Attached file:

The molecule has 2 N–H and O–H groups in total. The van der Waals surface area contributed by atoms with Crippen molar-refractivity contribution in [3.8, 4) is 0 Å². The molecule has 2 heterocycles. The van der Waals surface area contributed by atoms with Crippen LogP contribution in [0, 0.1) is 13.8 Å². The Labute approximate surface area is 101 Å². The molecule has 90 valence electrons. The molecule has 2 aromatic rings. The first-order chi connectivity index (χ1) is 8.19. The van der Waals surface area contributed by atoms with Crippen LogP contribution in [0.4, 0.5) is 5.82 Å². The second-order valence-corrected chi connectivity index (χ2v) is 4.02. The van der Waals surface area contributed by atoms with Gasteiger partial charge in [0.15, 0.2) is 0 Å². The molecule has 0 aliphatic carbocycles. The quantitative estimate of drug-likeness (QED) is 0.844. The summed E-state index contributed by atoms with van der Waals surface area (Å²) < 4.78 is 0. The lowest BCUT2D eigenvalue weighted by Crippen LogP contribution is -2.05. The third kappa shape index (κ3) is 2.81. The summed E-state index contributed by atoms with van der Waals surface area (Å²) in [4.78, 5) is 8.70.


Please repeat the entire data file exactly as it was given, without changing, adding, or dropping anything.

The molecule has 2 N–H and O–H groups in total. The van der Waals surface area contributed by atoms with Crippen molar-refractivity contribution in [3.8, 4) is 0 Å². The molecule has 2 heterocycles. The van der Waals surface area contributed by atoms with Crippen LogP contribution in [0, 0.1) is 13.8 Å². The Labute approximate surface area is 101 Å². The molecule has 90 valence electrons. The molecule has 2 aromatic rings. The first-order chi connectivity index (χ1) is 8.19. The van der Waals surface area contributed by atoms with Crippen LogP contribution in [0.4, 0.5) is 5.82 Å². The second-order valence-corrected chi connectivity index (χ2v) is 4.02. The van der Waals surface area contributed by atoms with Gasteiger partial charge in [0.15, 0.2) is 0 Å². The molecule has 0 aliphatic carbocycles. The quantitative estimate of drug-likeness (QED) is 0.844. The summed E-state index contributed by atoms with van der Waals surface area (Å²) < 4.78 is 0. The lowest BCUT2D eigenvalue weighted by Crippen LogP contribution is -2.05. The third kappa shape index (κ3) is 2.81. The summed E-state index contributed by atoms with van der Waals surface area (Å²) in [4.78, 5) is 8.70.